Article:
This past February, Jennifer Sey, the global brand president of Levi’s, quit her job and refused to accept a million-dollar severance package. “More than 20 years ago I joined Levi’s,” Sey explained in a Twitter post. “I quit so I could be free.” For Sey, freedom meant speaking out on issues that were important to her without having the approval of her employer.
Sey’s decision illustrates a common assumption about freedom. Most of us think of freedom as the liberty to do as we please. Today’s passage describes another dimension of freedom. It is the liberty not to do something that we might otherwise do. The freedom to which Paul refers to in verse 13 is freedom from the Law, something he describes as “a yoke of slavery” in verse 1. Although Christ has freed the believer from the bondage of the Law, that does not mean we are free to do anything. This freedom is not an excuse to “indulge the flesh” (v. 13). Flesh in this verse does not refer to the skin that covers our bodies, but the part of our nature that is opposed to God. The natural inclination of our flesh and the presence of God often result in an internal conflict (v. 17).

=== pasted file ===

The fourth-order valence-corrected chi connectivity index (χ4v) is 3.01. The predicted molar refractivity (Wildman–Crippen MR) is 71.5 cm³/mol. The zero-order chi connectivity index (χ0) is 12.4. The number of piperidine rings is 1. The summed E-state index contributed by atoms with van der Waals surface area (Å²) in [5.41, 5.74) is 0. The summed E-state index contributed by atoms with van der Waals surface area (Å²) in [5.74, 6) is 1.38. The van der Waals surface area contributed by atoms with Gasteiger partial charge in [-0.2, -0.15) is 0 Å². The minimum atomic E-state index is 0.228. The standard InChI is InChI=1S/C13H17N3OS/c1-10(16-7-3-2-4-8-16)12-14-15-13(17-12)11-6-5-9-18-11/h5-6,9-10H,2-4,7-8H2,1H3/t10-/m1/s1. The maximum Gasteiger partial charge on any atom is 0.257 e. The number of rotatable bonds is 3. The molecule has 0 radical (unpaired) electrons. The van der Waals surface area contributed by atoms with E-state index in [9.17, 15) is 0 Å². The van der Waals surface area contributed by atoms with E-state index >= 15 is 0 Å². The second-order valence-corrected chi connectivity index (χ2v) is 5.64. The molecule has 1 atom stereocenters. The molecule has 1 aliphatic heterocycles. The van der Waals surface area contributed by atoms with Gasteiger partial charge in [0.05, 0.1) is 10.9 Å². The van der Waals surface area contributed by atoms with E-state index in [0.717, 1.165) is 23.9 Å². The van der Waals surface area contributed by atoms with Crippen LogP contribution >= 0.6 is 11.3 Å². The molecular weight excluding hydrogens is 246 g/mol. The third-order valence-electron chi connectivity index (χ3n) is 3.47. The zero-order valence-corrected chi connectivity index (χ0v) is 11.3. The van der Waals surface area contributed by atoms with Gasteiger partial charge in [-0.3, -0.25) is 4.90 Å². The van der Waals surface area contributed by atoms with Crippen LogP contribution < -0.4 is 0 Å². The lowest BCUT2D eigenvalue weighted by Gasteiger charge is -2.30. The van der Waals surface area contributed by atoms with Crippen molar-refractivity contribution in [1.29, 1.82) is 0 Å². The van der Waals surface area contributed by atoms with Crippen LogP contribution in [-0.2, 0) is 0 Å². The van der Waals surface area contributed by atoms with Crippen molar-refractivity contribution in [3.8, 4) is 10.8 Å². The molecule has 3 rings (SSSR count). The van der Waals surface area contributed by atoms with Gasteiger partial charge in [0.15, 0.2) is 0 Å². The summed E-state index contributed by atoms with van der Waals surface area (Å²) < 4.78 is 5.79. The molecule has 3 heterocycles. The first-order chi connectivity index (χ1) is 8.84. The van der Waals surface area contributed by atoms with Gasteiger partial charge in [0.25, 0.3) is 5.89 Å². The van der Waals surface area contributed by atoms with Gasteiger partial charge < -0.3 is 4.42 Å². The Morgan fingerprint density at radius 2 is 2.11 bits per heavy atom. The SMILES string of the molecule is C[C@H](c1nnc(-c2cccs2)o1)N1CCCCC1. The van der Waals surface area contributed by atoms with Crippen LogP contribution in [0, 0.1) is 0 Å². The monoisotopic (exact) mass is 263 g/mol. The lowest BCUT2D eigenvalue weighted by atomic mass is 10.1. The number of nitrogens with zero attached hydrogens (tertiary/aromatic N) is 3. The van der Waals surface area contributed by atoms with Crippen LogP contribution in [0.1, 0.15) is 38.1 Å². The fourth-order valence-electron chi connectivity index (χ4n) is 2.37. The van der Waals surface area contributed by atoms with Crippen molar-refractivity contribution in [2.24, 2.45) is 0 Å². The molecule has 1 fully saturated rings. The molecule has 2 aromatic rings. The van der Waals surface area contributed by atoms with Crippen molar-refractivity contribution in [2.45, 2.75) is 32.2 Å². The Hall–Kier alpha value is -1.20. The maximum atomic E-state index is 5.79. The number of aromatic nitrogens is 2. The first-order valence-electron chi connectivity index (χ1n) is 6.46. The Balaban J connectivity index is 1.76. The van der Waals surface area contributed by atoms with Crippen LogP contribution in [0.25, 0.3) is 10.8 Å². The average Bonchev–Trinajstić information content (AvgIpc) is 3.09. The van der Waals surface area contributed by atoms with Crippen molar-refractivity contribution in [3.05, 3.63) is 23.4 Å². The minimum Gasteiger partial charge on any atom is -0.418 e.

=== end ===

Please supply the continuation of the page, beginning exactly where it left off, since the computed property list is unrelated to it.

The freedom Paul celebrates in today’s passage is the ability to choose the way of the Spirit. In essence, this freedom says “no” to the flesh’s impulses and says “yes” to God. The difference between these two ways are described in verses 19–26. It shouldn’t surprise us that the way of the flesh looks like the lifestyle of someone who doesn’t care what God thinks. The alternative is a life marked by the two great commandments Jesus identified (Matt. 22:34–40).
>> How do we live a life marked by true freedom? Paul says the secret is to live in God’s power. Day by day, our goal is to “keep in step with the Spirit” (v. 25).
Father, cause our steps to fall in line with Yours. You have given us the power to flee temptation, to resist the dictates of sin and choose what is right. Give us hearts that crave holiness, turning always to You to guide our actions.